Web Technologies


HTML5 Rubik's Cube Tutorial

This webpage was built entirely using only HTML5, basically CSS3 and JavaScript (with the power of YUI Library). With this project, Diego Ferreiro Val wanted to show using a real and interesting example, how we can combine the power of CSS3 3D transforms, with some of the new features and API's that HTML5 provides.

RAML 1.0 Candidate Specification Announced

The RAML Workgroup has announced plans for RAML 1.0 Final Candidate to be published at the end of this month. RAML stands for RESTful API Modeling Language and is one of several API description specifications than can be used to design and document APIs.

Introducing the U.S. Web Design Standards

The U.S. Web Design Standards are a set of common UI components and visual styles for websites in the U.S. government. It is a resource designed to make things easier for government designers and developers, while raising the bar on what the American people can expect from their digital experiences.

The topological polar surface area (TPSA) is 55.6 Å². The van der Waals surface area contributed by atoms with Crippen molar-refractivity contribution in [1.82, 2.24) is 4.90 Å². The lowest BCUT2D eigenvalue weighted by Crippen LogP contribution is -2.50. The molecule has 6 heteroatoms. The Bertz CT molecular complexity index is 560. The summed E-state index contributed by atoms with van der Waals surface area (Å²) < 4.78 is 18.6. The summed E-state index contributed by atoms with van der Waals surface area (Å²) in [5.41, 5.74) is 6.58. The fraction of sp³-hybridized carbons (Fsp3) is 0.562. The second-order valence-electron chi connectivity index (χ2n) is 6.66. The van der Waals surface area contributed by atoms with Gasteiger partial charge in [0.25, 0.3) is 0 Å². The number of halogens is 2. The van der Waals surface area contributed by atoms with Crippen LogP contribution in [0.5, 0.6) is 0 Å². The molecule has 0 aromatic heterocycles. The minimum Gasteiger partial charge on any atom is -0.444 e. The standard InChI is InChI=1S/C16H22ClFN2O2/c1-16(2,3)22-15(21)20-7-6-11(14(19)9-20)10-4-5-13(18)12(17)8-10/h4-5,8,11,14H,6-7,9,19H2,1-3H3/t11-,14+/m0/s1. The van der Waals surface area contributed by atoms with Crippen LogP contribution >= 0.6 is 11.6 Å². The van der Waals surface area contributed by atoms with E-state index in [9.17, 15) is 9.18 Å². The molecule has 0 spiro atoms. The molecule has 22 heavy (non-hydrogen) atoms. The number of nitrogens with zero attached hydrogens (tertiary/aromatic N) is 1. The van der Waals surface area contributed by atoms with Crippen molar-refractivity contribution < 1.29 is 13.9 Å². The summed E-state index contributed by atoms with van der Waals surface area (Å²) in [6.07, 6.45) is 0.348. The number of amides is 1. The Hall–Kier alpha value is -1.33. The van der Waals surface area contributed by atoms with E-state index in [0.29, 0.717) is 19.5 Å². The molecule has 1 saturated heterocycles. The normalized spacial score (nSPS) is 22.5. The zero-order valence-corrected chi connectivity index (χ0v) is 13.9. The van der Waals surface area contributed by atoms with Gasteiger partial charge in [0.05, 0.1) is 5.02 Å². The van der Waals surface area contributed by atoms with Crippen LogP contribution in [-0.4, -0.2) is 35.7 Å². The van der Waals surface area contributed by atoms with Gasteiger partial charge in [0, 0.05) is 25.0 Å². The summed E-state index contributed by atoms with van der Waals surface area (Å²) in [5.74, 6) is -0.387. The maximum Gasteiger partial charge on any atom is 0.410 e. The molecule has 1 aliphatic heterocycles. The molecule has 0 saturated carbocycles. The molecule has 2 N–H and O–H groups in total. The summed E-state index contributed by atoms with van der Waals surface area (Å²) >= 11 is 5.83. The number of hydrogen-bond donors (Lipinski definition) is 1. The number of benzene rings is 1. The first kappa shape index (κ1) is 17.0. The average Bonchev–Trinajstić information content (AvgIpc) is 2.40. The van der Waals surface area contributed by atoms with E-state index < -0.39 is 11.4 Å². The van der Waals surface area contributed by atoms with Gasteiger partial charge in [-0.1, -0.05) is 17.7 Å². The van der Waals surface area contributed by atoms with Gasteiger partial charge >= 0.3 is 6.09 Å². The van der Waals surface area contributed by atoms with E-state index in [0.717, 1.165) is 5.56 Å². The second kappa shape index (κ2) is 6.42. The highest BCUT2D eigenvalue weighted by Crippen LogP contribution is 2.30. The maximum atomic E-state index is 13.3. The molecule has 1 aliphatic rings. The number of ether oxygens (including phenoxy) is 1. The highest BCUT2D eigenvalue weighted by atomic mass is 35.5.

Six Steps for Approaching the Next JavaScript

If you are not feeling ready for ES6, and you want to be (and you should want to be), then this article is for you. I share a mini curriculum for studying and learning ES6.

Tim Bray on HTML

"The best thing to do about HTML is nothing."

10 JavaScript libraries to draw your own diagrams

It%u2019s limitless what you can render in a browser today using Javascript. In a previous post we have presented a list of online modeling tools which allow creating diagrams directly in the browser. Most of these tools use Javascript to render shapes and interact with them. In the actual post we present a list of 10 Javascript libraries that could be used to create a diagramming tool. Some of these libraries have high level support for advanced features (e.g., ready to use - shapes, palette, drag/drop,while others present a low level drawing features. Both open source and commercial libraries are covered. A comparative table is presented at the end of the post.


HTML5: A vocabulary and associated APIs for HTML and XHTML. W3C Candidate Recommendation 17 December 2012

J Maeda (2006)

The Laws of Simplicity